Google Fiber with gigabit speeds will be coming to homes in Austin, Texas, by mid-2014, Google announced today.
And in what could become a fierce competition over connectivity, AT&T also announced today that it is prepared to build its own gigabit fiber-optic infrastructure in Austin.
Google plans for fiber optic access at 1 Gbps --100 times faster than today's average for broadband. "We're sure these folks will do amazing things with gigabit access," Milo Medin, Google vice president of access services wrote in a blog. Along with the blog, there is a video with Kevin Lo, general manager of Google Fiber, and other Google executives.
Google brought Google Fiber first to the Kansas City area, and since November has been connecting it to homes in both the Kansas and Missouri sides of the Kansas City area.
In March, Google blogged it was adding Olathe, Kan., to its Google Fiber service, but didn't indicate a time line. In today's blog, Google said Austin will be the "next stop" for Google Fiber after Kansas City.
Medin said pricing in Austin is expected to be "roughly similar" to Kansas City, where customers get free Internet at 5 Mbps for seven years for a $300 construction fee, or they can get gigabit Internet plus TV for $120 a month or gigabit Internet-only for $70 a month.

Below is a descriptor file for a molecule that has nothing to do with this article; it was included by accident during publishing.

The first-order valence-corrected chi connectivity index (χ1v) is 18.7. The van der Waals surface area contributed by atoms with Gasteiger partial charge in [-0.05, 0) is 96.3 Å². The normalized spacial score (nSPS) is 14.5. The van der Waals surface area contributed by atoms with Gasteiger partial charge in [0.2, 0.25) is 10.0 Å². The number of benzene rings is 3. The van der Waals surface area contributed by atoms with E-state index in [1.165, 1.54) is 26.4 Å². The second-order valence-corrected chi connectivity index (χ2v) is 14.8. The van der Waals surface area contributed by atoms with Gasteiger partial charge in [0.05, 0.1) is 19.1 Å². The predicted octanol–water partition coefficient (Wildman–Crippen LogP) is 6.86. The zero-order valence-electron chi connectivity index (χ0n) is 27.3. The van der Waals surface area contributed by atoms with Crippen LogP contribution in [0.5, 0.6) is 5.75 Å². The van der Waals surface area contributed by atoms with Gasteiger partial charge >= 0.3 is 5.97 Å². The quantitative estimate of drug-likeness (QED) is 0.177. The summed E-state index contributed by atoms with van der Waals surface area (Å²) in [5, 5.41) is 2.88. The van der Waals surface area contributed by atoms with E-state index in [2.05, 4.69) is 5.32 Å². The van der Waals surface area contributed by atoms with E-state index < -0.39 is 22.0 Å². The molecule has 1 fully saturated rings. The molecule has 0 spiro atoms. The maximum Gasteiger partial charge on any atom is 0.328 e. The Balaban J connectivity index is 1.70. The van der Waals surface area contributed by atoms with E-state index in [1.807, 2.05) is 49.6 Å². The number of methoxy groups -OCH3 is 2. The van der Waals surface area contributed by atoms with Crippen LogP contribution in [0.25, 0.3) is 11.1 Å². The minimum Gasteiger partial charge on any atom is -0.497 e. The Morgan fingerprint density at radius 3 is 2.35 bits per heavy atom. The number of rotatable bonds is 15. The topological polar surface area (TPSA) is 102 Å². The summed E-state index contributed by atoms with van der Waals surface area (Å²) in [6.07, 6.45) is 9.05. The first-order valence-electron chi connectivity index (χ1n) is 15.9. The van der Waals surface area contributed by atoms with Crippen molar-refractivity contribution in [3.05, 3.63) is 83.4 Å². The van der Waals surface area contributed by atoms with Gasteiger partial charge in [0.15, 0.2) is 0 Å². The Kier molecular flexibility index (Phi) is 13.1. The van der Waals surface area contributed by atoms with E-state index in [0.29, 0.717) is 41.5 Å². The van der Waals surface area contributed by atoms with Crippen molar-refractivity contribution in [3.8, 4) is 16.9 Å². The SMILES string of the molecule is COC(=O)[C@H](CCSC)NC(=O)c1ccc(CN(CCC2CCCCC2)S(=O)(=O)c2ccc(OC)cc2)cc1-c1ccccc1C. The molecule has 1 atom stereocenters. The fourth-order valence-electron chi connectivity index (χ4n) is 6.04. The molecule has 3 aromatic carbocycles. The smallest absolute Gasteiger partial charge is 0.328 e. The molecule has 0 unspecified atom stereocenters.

Google will connect many public institutions, such as schools and hospitals, at no charge.
Google chose Austin for its Internet service because the city is known globally as "a mecca for creative and entrepreneurial people, including musicians, artists, tech companies and the University of Texas and its new medical research hospital," Google wrote in an FAQ (at the end of the sign-up page). Austin also made a request to be considered for Google Fiber more than two years ago when Google selected Kansas City as its first city to receive the service.
Austin is also the state capital of Texas and the fourth most populous city in the state, with nearly 2 million people in the metropolitan area. The city has more than 800,000 residents.
Austin residents interested in the service can sign up here.
AT&T, in an emailed statement, said that its intent to build a separate gigabit fiber network in Austin is part of its previously announced Project Velocity IP expansion of broadband access, a three-year, $14 billion investment in wired and wireless broadband infrastructure.
AT&T, which is based in Dallas, also said that it expects to win from government regulatory bodies in Austin and Texas the "same terms and conditions as Google on issues such as geographic scope of offerings, rights of way, permitting, state licenses and any investment incentives."
AT&T said it doesn't expect a material impact on its 2013 capital expenditures because of the Austin expansion. "Our potential capital investment will depend on the extent we can reach satisfactory agreements," AT&T said.
Larry Solomon, an AT&T spokesman, said AT&T has just begun discussions with Austin officials and doesn't have a timeline or pricing information. "Once we can confirm that we will have the same terms and conditions as Google, we'll be able to announce timing and additional details," he said via email.
Matt Hamblen covers mobile and wireless, smartphones and other handhelds, and wireless networking for Computerworld. Follow Matt on Twitter at @matthamblen or subscribe to Matt's RSS feed. His email address is firstname.lastname@example.org.